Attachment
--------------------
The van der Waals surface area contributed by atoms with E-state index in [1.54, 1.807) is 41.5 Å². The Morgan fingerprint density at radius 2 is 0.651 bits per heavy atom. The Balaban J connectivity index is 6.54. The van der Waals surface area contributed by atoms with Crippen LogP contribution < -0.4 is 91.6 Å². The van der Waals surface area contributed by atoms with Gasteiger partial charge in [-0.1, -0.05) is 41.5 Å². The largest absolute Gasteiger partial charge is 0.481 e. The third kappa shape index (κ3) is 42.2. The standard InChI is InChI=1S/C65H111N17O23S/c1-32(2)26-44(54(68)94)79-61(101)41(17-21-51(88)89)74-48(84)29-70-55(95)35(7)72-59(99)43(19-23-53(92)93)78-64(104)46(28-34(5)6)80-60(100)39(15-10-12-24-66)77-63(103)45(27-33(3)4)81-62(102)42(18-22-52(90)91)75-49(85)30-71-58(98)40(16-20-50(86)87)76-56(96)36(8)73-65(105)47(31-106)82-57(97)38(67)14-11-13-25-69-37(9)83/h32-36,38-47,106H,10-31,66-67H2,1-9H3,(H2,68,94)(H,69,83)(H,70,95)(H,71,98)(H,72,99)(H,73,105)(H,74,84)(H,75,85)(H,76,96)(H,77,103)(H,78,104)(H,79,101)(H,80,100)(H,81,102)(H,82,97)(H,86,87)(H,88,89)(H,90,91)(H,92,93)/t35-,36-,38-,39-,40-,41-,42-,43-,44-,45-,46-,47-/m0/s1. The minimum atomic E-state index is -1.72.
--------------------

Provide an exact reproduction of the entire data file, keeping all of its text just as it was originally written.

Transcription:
The van der Waals surface area contributed by atoms with E-state index in [1.54, 1.807) is 41.5 Å². The Morgan fingerprint density at radius 2 is 0.651 bits per heavy atom. The Balaban J connectivity index is 6.54. The van der Waals surface area contributed by atoms with Crippen LogP contribution < -0.4 is 91.6 Å². The van der Waals surface area contributed by atoms with Gasteiger partial charge in [-0.1, -0.05) is 41.5 Å². The largest absolute Gasteiger partial charge is 0.481 e. The third kappa shape index (κ3) is 42.2. The standard InChI is InChI=1S/C65H111N17O23S/c1-32(2)26-44(54(68)94)79-61(101)41(17-21-51(88)89)74-48(84)29-70-55(95)35(7)72-59(99)43(19-23-53(92)93)78-64(104)46(28-34(5)6)80-60(100)39(15-10-12-24-66)77-63(103)45(27-33(3)4)81-62(102)42(18-22-52(90)91)75-49(85)30-71-58(98)40(16-20-50(86)87)76-56(96)36(8)73-65(105)47(31-106)82-57(97)38(67)14-11-13-25-69-37(9)83/h32-36,38-47,106H,10-31,66-67H2,1-9H3,(H2,68,94)(H,69,83)(H,70,95)(H,71,98)(H,72,99)(H,73,105)(H,74,84)(H,75,85)(H,76,96)(H,77,103)(H,78,104)(H,79,101)(H,80,100)(H,81,102)(H,82,97)(H,86,87)(H,88,89)(H,90,91)(H,92,93)/t35-,36-,38-,39-,40-,41-,42-,43-,44-,45-,46-,47-/m0/s1. The minimum atomic E-state index is -1.72.